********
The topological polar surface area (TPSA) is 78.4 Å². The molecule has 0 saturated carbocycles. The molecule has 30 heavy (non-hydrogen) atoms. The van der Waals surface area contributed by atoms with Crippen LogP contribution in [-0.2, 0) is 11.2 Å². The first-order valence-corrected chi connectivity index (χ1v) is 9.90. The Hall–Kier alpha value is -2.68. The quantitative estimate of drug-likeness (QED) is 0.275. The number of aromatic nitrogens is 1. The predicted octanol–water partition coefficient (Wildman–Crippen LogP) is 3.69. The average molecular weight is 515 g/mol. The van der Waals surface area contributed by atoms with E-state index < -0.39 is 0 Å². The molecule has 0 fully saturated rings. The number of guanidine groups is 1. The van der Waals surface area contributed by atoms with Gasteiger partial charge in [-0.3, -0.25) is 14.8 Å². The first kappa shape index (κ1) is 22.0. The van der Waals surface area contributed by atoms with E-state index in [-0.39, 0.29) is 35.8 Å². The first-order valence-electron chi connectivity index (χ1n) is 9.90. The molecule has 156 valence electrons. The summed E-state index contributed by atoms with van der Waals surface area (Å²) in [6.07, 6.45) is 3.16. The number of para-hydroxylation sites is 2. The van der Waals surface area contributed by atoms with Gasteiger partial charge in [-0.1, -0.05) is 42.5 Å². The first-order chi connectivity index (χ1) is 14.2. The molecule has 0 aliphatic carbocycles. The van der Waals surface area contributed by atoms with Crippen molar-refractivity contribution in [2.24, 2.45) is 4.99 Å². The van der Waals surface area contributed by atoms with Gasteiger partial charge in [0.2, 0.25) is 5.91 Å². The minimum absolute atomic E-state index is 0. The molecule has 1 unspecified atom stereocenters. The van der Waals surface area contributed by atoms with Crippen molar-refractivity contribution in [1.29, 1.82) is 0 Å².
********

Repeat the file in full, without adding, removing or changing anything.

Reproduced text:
The topological polar surface area (TPSA) is 78.4 Å². The molecule has 0 saturated carbocycles. The molecule has 30 heavy (non-hydrogen) atoms. The van der Waals surface area contributed by atoms with Crippen LogP contribution in [-0.2, 0) is 11.2 Å². The first-order valence-corrected chi connectivity index (χ1v) is 9.90. The Hall–Kier alpha value is -2.68. The quantitative estimate of drug-likeness (QED) is 0.275. The number of aromatic nitrogens is 1. The predicted octanol–water partition coefficient (Wildman–Crippen LogP) is 3.69. The average molecular weight is 515 g/mol. The van der Waals surface area contributed by atoms with E-state index < -0.39 is 0 Å². The molecule has 0 fully saturated rings. The number of guanidine groups is 1. The van der Waals surface area contributed by atoms with Gasteiger partial charge in [-0.3, -0.25) is 14.8 Å². The first kappa shape index (κ1) is 22.0. The van der Waals surface area contributed by atoms with E-state index in [-0.39, 0.29) is 35.8 Å². The first-order valence-electron chi connectivity index (χ1n) is 9.90. The molecule has 156 valence electrons. The summed E-state index contributed by atoms with van der Waals surface area (Å²) in [6.07, 6.45) is 3.16. The number of para-hydroxylation sites is 2. The van der Waals surface area contributed by atoms with Gasteiger partial charge in [-0.1, -0.05) is 42.5 Å². The first-order chi connectivity index (χ1) is 14.2. The molecule has 0 aliphatic carbocycles. The van der Waals surface area contributed by atoms with Crippen molar-refractivity contribution in [2.24, 2.45) is 4.99 Å². The van der Waals surface area contributed by atoms with Gasteiger partial charge in [0.2, 0.25) is 5.91 Å². The minimum absolute atomic E-state index is 0. The molecule has 1 unspecified atom stereocenters. The van der Waals surface area contributed by atoms with Crippen molar-refractivity contribution in [1.29, 1.82) is 0 Å².